• we have 15 great guys who are willing

  • to stop everything they're doing and run and save lives.

  • Just alert us by beeper.

  • We'll buy these beepers, just tell your dispatch

  • to send us the beeper, and we will run and save lives."

  • Well, he was laughing. I was 17 years old. I was a kid.

  • And he said to me — I remember this like yesterday

  • he was a great guy, but he said to me,

  • "Kid, go to school, or go open a falafel stand.

  • We're not really interested in these kinds of new adventures.

  • We're not interested in your help." And he threw me out of the room.

  • "I don't need your help," he said.

  • I was a very stubborn kid.

  • As you see now, I'm walking around like crazy, meshugenah.

  • (Laughter) (Applause)

  • So I decided to use the Israeli very famous technique

  • you've probably all heard of, chutzpah. (Laughter)

  • And the next day, I went and I bought two police scanners,

  • and I said, "The hell with you, if you don't want

  • to give me information, I'll get the information myself."

  • And we did turns, who's going to listen to the radio scanners.

  • The next day, while I was listening to the scanners,

  • I heard about a call coming in of a 70-year-old man

  • hurt by a car only one block away from me

  • on the main street of my neighborhood.

  • I ran there by foot. I had no medical equipment.

  • When I got there, the 70-year-old man

  • was lying on the floor, blood was gushing out of his neck.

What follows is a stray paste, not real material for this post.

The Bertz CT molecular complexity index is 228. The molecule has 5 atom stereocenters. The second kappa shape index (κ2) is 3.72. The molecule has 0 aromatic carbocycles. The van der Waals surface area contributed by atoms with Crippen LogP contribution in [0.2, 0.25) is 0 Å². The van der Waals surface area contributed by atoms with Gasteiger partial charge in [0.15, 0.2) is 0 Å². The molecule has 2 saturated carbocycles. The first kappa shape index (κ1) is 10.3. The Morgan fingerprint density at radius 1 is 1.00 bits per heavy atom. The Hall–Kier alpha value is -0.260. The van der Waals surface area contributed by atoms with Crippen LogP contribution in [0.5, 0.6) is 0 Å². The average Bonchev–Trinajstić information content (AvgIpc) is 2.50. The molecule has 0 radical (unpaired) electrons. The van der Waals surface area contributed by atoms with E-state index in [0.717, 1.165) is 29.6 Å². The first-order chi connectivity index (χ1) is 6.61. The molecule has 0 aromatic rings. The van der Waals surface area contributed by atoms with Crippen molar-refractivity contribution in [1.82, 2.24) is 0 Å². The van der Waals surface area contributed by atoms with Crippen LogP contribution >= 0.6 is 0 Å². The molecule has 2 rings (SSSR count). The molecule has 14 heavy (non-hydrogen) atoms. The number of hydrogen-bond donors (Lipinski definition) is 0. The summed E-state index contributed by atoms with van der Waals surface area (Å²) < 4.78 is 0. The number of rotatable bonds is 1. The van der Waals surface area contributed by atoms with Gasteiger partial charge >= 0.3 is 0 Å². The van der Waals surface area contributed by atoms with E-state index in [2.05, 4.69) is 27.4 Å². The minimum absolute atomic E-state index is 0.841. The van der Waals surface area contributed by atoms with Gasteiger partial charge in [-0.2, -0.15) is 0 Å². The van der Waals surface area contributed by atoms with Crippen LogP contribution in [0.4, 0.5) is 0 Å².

• He was on Coumadin.

  • I knew I had to stop his bleeding or else he would die.

  • I took off my yarmulke, because I had no medical equipment,

  • and with a lot of pressure, I stopped his bleeding.

  • He was bleeding from his neck.

  • When the ambulance arrived 15 minutes later,

  • I gave them over a patient who was alive.

  • (Applause)

  • When I went to visit him two days later,

  • he gave me a hug and was crying

  • and thanking me for saving his life.

  • At that moment, when I realized this is the first person

  • I ever saved in my life after two years volunteering in an ambulance,

  • I knew this is my life's mission.

  • So today, 22 years later, we have United Hatzalah.

  • (Applause)

  • "Hatzalah" means "rescue," for all of you who don't know Hebrew.

  • I forgot I'm not in Israel.

  • So we have thousands of volunteers

  • who are passionate about saving lives,

  • and they're spread all around, so whenever a call comes in,

  • they just stop everything and go and run and save a life.

  • Our average response time today

  • went down to less than three minutes in Israel.

  • (Applause)

  • I'm talking about heart attacks,

  • I'm talking about car accidents,